Softening LNG prices are also likely to come as a reprieve for India's price-sensitive downstream buyers during the scorching summer months, some sources said.

Platts, part of S&P Global, assessed JKM for May at $11.903/MMBtu on April 10, the lowest price since June 18, 2021, when it was assessed at $11.688/MMBtu. Platts assessed JKM for June at $12.378/MMBtu on April 18. The Platts LNG West India Marker was assessed at $11.975/MMBtu that day.

LNG spot buying activity has stayed firm with IOC launching a buy tender for 2 DES that closed April 5 and was heard to have been partially awarded the tender at $13-$13.5/MMBtu for May-June delivery. Among other recent tenders, GAIL launched a buy tender for six cargoes for delivery at Dahej although it was heard to be a buy leg of a swap tender. Meanwhile, BPCL and GSPC were also heard to have issued a buy tender for one DES cargo each with the latter heard to have heard awarded the tender, which closed March 21, in the low $12/MMBtu level.

"We expect LNG imports in India to average 84 million cu m/d between April to June on the back of increased power and industrial demand amid softening of spot LNG prices," Ayush Agarwal, an LNG analyst at S&P Global said April 18.

Although this is 4 million cu m/d lower compared to April-June 2022, imports will stay supported amid dependence on other fuels to quench India's summer thirst, he said.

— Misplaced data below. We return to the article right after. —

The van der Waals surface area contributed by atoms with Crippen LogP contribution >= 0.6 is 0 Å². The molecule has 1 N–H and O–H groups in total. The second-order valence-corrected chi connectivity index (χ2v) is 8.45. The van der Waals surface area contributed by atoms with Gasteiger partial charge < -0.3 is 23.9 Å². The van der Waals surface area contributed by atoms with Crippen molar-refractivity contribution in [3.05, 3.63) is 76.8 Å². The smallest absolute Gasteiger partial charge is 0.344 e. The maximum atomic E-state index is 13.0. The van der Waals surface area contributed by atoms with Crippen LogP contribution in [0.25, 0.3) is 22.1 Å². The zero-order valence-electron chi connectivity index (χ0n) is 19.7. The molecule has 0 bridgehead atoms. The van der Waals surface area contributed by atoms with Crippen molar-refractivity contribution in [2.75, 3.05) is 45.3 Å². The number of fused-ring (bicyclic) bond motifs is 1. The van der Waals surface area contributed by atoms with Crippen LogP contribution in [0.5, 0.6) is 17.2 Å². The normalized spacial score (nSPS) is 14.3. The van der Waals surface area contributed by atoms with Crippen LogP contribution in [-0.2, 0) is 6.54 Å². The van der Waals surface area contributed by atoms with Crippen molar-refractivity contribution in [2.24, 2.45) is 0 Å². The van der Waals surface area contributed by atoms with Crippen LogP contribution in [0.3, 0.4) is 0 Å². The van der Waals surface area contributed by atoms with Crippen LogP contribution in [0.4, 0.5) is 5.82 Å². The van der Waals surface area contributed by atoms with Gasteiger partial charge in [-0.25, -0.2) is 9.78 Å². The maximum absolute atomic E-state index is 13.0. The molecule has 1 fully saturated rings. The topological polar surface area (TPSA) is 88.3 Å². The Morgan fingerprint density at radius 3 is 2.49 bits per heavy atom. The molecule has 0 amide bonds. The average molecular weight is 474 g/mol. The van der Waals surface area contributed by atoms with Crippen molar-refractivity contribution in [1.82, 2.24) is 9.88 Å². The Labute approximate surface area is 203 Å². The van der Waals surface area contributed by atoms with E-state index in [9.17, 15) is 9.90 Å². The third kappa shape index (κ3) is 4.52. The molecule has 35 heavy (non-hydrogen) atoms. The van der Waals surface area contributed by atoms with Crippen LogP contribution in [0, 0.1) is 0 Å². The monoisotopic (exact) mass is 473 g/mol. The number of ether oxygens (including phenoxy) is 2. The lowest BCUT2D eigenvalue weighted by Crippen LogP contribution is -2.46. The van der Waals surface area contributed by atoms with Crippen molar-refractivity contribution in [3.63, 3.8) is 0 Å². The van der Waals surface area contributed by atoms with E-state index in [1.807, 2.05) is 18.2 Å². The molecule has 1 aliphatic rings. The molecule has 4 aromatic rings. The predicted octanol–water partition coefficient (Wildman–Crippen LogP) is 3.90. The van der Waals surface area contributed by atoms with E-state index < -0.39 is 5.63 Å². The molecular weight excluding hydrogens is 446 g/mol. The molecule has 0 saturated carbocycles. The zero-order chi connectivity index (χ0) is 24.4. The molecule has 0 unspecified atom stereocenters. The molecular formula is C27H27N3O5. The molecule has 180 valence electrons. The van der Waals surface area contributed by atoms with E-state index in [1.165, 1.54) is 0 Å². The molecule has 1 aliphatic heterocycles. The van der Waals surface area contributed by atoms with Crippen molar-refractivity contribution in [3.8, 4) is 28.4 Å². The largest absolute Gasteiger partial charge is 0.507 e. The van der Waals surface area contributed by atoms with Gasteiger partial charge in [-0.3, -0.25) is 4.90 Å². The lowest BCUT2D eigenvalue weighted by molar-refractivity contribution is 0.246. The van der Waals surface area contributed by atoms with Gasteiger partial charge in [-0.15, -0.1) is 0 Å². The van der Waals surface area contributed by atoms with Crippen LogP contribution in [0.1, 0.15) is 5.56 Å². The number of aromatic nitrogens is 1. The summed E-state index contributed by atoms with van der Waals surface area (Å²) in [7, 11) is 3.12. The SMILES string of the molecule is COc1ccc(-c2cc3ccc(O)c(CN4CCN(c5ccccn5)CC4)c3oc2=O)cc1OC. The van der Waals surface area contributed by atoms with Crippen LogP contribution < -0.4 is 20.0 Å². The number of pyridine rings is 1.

Power plants guzzling up coal

According to the coal ministry data, India's coal production increased 14.76% year on year to 893.08 million mt in the financial year 2022-23 ended March 31.

India imported 14.9 million mt thermal coal in March, according to S&P Global seaborne data,

"It was projected early that the power demand this year will rise to record levels and a natural immediate reaction to it is going to be more coal consumption. Production so far has been robust, and imports are also likely to pick up from May onwards," an India-based trader said April 18.

Coal stockpiles at Indian power plants have resiliently stuck to around 37 million mt in the first 15 days of April, sufficient for more than 13 days of burn, according to latest data by the Central Electricity Authority of India.

The government is preparing to avert a potential power crisis and has already initiated some steps such as ordering power plants using imported coal to run at full capacity to prevent widespread power outages. In addition, the coal ministry has already directed all power generation companies to blend imported coal up to 6% of their requirement till September.

A trader in Singapore noted that the situation was currently mostly under control due to "decent domestic output" amid slow market activity due to the upcoming Eid holidays in many Asian countries.

Market participants also noted that after Europe cut coal imports, global exporters--US, South Africa, Colombia-- are flocking to high consumption regions in Asia looking for buyers, and India may benefit from this situation.

"I do see more coal imports happening, also for blending purpose, in a few weeks from now," the Singapore-based trader added.